The manufacturing sector PMI declined from 58.3 points to 51.1 points between February and March 20201. The slowdown was triggered by reduced growth in 7 subsectors including electrical equipment, chemical and pharmaceutical products, primary metals and non-metallic mineral products. Similarly, the non-manufacturing PMI index declined to 49.2 percent, falling below the 50 percent threshold for the first time in over 2 years1. The overall contraction is due to the depression in global economic activity which has led to a reduction in new orders, inventory and consequently employment levels across the manufacturing and non-manufacturing sectors. In the coming months, the reduced activity across both sectors is expected to continue as a result of the decline in global demand for exports and the reduction in local consumption. In the meantime, some manufacturers can switch to producing essential commodities that are required to tackle the pandemic. In addition, the cash transfers by the government should be distributed to manufacturing and non-manufacturing workers that would be laid off or furloughed as a result of the pandemic.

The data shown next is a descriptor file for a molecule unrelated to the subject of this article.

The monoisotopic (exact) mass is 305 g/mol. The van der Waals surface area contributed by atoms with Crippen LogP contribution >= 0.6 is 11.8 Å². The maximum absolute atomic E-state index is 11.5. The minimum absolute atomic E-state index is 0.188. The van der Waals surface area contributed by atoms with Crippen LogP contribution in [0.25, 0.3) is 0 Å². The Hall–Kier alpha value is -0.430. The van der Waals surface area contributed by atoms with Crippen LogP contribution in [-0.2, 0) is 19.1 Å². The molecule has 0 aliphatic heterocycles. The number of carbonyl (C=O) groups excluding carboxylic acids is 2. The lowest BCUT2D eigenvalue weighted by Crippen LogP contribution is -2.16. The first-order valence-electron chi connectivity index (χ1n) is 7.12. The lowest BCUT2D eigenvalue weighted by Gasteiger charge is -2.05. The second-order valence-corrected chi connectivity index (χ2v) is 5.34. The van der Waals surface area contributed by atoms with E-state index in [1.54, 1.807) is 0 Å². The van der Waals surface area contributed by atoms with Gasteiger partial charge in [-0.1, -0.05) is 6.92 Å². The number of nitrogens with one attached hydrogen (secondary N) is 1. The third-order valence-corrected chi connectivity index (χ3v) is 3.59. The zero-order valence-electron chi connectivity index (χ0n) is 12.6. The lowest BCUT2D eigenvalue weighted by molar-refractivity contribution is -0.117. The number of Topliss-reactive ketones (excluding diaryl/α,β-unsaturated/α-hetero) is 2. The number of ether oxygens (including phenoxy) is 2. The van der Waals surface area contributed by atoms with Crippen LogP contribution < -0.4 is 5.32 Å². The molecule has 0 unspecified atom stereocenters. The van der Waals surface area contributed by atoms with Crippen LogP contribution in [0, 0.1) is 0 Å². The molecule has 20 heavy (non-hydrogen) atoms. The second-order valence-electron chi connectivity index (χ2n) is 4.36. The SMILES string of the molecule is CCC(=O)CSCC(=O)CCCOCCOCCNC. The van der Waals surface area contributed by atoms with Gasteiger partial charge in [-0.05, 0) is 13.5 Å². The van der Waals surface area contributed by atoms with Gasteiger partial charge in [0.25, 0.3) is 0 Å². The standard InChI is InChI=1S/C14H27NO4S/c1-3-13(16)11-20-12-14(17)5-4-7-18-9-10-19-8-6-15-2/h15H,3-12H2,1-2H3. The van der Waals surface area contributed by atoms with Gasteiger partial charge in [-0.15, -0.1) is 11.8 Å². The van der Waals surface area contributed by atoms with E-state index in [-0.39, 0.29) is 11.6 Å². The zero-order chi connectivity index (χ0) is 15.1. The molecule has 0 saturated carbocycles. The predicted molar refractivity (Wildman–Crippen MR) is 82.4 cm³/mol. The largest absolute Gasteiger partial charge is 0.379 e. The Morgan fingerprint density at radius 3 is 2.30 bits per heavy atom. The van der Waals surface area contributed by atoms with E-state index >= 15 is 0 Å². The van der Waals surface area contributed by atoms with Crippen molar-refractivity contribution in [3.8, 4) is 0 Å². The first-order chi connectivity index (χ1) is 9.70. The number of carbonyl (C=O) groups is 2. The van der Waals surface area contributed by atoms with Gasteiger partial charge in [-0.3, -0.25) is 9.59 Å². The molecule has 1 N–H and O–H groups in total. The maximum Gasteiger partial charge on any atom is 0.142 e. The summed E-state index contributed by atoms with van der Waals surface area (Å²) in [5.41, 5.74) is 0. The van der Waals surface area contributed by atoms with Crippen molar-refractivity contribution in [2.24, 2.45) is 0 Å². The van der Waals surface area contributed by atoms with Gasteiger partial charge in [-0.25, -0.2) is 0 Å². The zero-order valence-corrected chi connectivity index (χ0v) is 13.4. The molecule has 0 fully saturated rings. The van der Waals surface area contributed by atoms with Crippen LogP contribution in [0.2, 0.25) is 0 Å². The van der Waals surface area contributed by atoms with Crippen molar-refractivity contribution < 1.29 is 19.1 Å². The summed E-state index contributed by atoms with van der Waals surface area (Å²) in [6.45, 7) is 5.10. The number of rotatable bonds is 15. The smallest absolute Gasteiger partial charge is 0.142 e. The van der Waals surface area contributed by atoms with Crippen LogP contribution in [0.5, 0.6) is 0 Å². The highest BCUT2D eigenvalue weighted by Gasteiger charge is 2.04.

April 20, 2020
Nigeria Economic Update (Issue 13)
Nigeria Economic Update (Issue 12)
The naira/dollar exchange rate remained largely stable at the parallel market at ?320/$ during the period7, albeit slight fluctuations on February 29, 2016 (?325/$) and March 2, 2016 (?328/$). The decline in the hoarding of foreign currency as well as the substantial reduction in the speculative demand for dollars were the two key factors responsible for the ease of fluctuations in the forex market8. With the slight increase in the price of crude oil, Nigerias foreign reserve slightly grew by $56 million, from 27.81 billion to $27.84 billion9. With the continued increase in the price of crude oil, a modest build-up of foreign reserve to guard against unfavourable commodity price movements is expected in the near term.